Cybersecurity education must become a focus
The following is a five-step approach to help bring organisations up to speed on cybersecurity education:
1. Boards need help to understand it’s impossible to protect everything, and learn to prioritise the most critical information, data and systems to protect.
2. Education courses on basic principles, genuine likelihood of an attack, attack vectors, threat actors, and other terminology should be available to all staff.
3. Once basics are clearly defined, organisations need to develop strategy and integrate with digital transformation programs.
4. The focus then becomes more operational in nature: applying legislation, breach response protocol, ransom payment policy, gap assessments, and future roles and obligations.
5. Businesses need to clearly understand compliance, the regulatory environment under which the business operates, what’s legally required when breached and what are the appropriate controls around data security and management.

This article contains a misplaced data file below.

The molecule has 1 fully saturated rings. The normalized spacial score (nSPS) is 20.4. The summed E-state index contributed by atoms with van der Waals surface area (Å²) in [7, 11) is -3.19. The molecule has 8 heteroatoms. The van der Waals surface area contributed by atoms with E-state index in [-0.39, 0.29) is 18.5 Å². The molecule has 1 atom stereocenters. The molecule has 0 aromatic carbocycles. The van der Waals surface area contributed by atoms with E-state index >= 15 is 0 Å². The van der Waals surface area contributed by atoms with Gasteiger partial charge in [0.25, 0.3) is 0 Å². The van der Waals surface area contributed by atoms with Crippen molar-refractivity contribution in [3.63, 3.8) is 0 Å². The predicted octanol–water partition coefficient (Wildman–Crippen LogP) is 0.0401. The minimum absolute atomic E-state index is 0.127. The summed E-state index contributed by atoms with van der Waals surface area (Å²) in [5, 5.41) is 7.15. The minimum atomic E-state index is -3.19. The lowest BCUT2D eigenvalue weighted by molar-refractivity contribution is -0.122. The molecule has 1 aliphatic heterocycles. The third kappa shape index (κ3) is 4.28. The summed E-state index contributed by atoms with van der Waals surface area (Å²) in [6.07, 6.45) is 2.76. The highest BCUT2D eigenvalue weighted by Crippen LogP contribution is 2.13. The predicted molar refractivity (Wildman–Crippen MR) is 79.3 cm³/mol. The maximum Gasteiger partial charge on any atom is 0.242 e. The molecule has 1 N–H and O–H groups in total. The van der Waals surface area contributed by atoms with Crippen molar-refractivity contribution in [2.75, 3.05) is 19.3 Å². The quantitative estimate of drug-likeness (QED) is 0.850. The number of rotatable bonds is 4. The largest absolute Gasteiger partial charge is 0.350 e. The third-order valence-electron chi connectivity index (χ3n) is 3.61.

Sophos commissioned Tech Research Asia (TRA) to undertake this research into the Asia Pacific and Japan cybersecurity landscape. This includes a major quantitative survey where a total of 900 responses were captured across Australia, India, Japan, Malaysia, Philippines, and Singapore.
Sophos is a worldwide leader in next-generation cybersecurity, protecting more than 500,000 organisations and millions of consumers in more than 150 countries from today’s most advanced cyberthreats.
Powered by threat intelligence, AI and machine learning from SophosLabs and SophosAI, Sophos delivers a broad portfolio of advanced products and services to secure users, networks and endpoints against ransomware, malware, exploits, phishing and the wide range of other cyberattacks.
Sophos provides a single integrated cloud-based management console, Sophos Central – the centrepiece of an adaptive cybersecurity ecosystem that features a centralised data lake that leverages a rich set of open APIs available to customers, partners, developers, and other cybersecurity vendors.
Sophos sells its products and services through reseller partners and managed service providers (MSPs) worldwide. Sophos is headquartered in Oxford, U.K. More information is available at www.sophos.com.